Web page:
Bamboo plays an important role across the globe as a versatile resource. Continents such as Asia, Africa, and South America all have a heavy reliance on bamboo for housing and farming tools. It’s estimated that over 1 billion homes across the globe are made of bamboo.
Some of its key qualities include its speed of growth and its natural ability to be anti-microbial. Bamboo plantations can also conserve soil and water and improve local climates.
So why don’t we see bamboo in more commercial settings?
What has stopped bamboo from entering commercial markets on a large scale?
In the early 1900s, the world’s first fully synthetic material was invented, “meaning it contained no molecules found in nature“. You might know this material today as plastic. The events of World War I and World War II saw an explosion in plastic production. The speed of innovation relating to the war efforts spilled over to consumers and in markets after markets, product after product, plastic took the place of other materials. Whether it was replacing paper and glass in packaging or wood in furniture, humanity was hooked.
The invention of plastic created a somewhat utopian vision of the future – a place where we had access to limitless supplies of cheap, effective materials. But the bubble is about to burst.
The plastic problem
With more resources and science at the tip of our fingers than ever, we’re starting to realize the full impact plastic and its production is having on our planet. One of the more unifying issues we face is the pollution of our oceans.
With a truckload of plastic entering the oceans every single minute, it’s hardly surprising that it’s having a catastrophic effect on marine life. Sea birds, dolphins, and turtles can all become entangled in larger pieces whilst some mistake the plastic for food. A lesser understood material, microplastic, causes a whole host of other issues.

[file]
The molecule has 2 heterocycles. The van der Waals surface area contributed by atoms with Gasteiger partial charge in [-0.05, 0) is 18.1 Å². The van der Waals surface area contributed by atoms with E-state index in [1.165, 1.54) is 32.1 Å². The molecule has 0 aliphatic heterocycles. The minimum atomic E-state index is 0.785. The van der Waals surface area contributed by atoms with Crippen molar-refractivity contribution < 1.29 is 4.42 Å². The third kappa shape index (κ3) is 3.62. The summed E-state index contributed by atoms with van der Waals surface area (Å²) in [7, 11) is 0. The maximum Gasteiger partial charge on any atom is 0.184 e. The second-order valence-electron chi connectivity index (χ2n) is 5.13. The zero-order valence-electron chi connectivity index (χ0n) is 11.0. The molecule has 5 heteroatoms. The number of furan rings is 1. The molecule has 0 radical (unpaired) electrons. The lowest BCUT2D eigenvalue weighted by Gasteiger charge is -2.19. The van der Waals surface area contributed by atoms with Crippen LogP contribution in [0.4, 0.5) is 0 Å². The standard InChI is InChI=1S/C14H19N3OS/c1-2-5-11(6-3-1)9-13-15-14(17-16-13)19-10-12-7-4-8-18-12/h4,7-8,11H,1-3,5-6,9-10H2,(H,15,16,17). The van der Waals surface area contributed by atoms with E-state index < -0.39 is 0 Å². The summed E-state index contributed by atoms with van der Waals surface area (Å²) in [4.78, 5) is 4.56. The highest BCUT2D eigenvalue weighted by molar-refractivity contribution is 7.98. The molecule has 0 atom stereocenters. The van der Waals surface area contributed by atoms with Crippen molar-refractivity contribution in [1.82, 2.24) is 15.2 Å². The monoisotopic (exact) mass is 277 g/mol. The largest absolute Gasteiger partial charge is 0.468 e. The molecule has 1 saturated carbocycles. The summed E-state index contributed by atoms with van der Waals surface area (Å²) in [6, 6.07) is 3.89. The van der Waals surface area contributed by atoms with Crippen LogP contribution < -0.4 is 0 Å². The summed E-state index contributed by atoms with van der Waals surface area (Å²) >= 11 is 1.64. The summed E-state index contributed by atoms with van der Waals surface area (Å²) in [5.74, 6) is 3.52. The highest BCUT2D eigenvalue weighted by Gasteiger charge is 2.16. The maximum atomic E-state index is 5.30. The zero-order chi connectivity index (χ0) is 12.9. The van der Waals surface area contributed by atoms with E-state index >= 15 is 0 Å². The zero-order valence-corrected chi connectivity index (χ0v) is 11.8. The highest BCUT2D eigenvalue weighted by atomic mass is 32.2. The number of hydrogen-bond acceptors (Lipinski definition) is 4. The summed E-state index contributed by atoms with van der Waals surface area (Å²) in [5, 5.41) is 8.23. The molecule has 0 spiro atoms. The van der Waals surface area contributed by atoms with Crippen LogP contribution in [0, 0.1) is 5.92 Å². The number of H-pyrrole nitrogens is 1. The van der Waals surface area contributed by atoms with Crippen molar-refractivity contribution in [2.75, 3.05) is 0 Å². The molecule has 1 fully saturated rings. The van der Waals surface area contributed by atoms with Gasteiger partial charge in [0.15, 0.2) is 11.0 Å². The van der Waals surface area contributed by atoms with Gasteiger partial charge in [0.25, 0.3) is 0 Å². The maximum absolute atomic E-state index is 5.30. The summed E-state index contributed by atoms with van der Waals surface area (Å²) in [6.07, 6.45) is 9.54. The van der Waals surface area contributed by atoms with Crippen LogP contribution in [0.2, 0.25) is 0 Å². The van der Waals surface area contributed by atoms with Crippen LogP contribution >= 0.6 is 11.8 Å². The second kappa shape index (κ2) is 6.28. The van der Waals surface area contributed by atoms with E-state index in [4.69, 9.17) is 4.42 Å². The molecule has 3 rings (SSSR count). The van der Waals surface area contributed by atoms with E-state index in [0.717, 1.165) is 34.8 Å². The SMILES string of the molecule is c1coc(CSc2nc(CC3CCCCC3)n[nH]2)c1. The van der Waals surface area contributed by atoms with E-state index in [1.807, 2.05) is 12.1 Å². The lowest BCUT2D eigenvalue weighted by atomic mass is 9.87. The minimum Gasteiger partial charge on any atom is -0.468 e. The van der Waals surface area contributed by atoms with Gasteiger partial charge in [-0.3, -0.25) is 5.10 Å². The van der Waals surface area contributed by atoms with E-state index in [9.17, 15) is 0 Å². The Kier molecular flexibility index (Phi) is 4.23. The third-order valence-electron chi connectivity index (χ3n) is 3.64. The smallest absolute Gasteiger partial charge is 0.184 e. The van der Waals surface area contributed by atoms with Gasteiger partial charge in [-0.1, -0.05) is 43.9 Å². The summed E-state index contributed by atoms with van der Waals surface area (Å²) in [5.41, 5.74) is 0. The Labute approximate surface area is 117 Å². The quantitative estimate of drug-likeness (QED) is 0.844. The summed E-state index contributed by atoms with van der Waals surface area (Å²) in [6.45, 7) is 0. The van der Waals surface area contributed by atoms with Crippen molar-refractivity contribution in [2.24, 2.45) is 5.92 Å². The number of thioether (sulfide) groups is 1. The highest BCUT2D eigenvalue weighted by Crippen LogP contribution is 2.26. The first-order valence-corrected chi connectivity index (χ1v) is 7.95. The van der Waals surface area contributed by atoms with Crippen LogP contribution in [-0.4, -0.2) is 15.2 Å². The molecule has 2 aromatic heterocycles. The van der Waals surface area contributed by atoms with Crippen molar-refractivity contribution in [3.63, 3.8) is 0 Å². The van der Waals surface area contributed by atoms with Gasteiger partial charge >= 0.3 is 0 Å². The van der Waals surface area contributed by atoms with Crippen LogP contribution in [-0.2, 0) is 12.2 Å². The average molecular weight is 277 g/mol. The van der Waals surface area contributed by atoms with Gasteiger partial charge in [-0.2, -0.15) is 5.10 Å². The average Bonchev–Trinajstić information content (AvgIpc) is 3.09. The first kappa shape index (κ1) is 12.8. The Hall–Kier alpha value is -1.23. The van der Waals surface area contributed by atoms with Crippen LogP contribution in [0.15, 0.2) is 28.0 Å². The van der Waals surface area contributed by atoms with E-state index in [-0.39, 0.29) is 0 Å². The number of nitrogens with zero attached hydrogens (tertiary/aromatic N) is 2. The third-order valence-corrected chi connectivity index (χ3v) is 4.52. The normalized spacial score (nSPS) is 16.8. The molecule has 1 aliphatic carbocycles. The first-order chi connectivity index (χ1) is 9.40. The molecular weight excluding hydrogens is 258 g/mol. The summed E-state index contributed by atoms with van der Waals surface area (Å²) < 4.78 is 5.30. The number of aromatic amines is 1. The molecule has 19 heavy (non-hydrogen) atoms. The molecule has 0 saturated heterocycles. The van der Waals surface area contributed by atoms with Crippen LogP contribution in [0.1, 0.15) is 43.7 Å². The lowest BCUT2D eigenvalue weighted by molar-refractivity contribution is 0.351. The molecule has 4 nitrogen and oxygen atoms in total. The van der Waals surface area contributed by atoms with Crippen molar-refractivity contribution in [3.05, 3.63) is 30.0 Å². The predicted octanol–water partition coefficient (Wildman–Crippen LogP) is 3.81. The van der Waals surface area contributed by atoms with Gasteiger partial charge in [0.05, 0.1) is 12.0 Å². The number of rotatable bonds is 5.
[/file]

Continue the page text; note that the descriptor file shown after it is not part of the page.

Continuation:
Shed from larger pieces of plastics, micro-plastics have such a high prevalence in our waters that it’s estimated there could be as much as 8.3 million pieces per cubic meter of water. This makes it extremely easy for them to enter the food chain where they carry harmful toxins. Microplastics have even been found in human feces.
A lesser talked about subject when it comes to plastic is the sheer energy it takes to create. A shocking 8% of the world’s oil production is specifically used for the creation of plastics. Natural oils produce greenhouse gases when burned and contribute massively to human-caused climate change.
So what’s the alternative?
Bamboo has the starring role when it comes to a material cheap enough and versatile enough to replace plastic in consumer products. With companies like goBambu and others now offering plastic-swaps such as bamboo toothbrushes, bamboo cotton buds, and reusable bamboo coffee cups, consumers across the globe already have access to viable alternatives.
But it doesn’t end there. Bamboo can be used for everyday products such as soap dishes, cutlery, chopping boards and even in soap!
The best part? Bamboo is sustainable and completely biodegrades after it has served its purpose. Unlike the plastic toothbrush which will probably outlive your great, great, great, great, great, great-grandchild.